In October 2017, after The Wall Street Journal reported on the state of Tesla’s assembly line—specifically, that it wasn’t quite in operation, and “major portions of the Model 3 were still being banged out by hand”—Tesla attacked the Journal’s credibility. “For over a decade, the WSJ has relentlessly attacked Tesla with misleading articles that, with few exceptions, push or exceed the boundaries of journalistic integrity,” the company said in a statement. “While it is possible that this article could be an exception, that is extremely unlikely.”
Also in October 2017, after The Guardian reported that a Tesla worker was suing the company because he was harassed for being gay by a supervisor, penalized for reporting the situation to human resources, and then fired, Tesla similarly criticized the publication. “We are disappointed that The Guardian, a corporation that ironically [does] have a track record of proven discrimination, is displaying a complete lack of journalistic integrity by misrepresenting this matter to generate clicks,” Tesla said in a statement to Jalopnik about the Guardian story.
In November 2017, Musk shouted “shame!” at journalists who covered layoffs at Tesla during a conference call with investors and press.
But none of this is likely to change people’s perception of Musk for the worse. That hasn’t been the case for years. “When Musk publicly took on The New York Times over an unfavorable review, for example, he kept the feud in the news for days while managing to galvanize the Tesla faithful on his behalf,” The Mercury News reported as early as 2013. Back then, Musk had only 176,000 followers on Twitter. Today, he has nearly 22 million.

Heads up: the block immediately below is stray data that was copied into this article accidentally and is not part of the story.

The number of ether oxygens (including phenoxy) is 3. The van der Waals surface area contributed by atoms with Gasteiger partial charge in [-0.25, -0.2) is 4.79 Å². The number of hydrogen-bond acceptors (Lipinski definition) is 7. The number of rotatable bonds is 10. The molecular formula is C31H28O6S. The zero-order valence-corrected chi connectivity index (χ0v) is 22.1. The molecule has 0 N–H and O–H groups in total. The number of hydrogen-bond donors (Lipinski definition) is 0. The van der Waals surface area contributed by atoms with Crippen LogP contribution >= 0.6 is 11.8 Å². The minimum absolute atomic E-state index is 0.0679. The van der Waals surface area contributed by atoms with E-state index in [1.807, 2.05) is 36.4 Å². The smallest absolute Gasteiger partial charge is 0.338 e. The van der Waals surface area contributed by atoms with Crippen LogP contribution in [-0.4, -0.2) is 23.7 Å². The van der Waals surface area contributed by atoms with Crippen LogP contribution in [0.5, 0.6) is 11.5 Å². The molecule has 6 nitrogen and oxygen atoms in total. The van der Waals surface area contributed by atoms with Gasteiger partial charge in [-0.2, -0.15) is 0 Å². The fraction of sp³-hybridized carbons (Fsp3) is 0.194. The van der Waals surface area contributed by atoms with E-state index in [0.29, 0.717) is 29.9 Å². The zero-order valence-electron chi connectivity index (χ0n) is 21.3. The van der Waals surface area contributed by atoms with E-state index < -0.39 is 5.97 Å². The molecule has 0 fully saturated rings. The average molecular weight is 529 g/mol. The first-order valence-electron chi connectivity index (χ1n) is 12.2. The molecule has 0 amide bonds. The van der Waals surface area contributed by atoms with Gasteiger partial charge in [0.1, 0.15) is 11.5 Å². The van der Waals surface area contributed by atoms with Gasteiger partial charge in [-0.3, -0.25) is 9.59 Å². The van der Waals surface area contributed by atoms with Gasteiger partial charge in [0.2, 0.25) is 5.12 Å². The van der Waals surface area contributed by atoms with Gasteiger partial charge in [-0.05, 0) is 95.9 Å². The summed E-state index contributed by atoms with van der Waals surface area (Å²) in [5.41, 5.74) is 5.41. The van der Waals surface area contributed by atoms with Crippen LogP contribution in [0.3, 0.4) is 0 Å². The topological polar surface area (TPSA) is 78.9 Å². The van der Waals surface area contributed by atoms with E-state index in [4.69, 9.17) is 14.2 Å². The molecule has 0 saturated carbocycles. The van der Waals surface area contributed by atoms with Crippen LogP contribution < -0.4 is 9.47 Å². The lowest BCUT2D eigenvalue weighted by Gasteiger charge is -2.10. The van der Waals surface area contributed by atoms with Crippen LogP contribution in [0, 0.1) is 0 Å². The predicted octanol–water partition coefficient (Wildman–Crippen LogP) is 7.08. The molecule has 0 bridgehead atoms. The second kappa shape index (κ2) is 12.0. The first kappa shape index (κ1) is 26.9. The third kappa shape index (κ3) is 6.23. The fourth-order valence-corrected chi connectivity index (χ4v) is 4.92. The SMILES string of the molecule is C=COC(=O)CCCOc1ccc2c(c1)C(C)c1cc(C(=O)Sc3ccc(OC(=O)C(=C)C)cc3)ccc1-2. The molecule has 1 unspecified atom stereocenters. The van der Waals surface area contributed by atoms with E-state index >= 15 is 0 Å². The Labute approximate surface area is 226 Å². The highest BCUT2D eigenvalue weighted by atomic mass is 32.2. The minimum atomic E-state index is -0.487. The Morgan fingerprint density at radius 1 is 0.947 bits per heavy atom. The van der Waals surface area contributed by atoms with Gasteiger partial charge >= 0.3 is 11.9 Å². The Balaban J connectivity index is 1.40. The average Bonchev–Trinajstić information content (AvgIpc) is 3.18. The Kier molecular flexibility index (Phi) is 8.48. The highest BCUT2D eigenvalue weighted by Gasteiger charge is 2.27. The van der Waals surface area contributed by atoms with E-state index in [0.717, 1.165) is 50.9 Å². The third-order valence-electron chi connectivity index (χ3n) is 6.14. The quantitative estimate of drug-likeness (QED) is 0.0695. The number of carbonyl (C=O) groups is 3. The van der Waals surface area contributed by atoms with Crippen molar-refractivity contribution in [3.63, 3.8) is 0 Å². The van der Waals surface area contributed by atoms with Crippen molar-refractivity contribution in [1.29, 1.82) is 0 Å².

The same thing has happened this week. At the time of this writing, Musk’s poll on his proposed media-credibility rating site records 88 percent in favor (“yes, this would be good”) and 12 percent against (“no, media are awesome”) out of more than 630,000 votes.
A day later, Musk is still tweeting through it. And there’s a chance that his media-rating website, Pravda, may soon exist. Mark Harris, a reporter for IEEE Spectrum, shared a document that showed a Musk agent filed a notice to create “Pravda Corp.” In October 2017, the same month that saw multiple Tesla statements attacking news organizations for their coverage. “He’s not kidding, folks,” Harris said. Musk responded to him with a hugging emoji.
The idea that yet another tech billionaire may soon be wading into the complicated swamp of modern-day newsmaking may be exhausting, but that it is Musk should not come as a surprise. Musk has made his career out of creating companies to fill gaps he perceives in various industries, and now he thinks he sees one in the news business. If only he knew the first thing about journalism.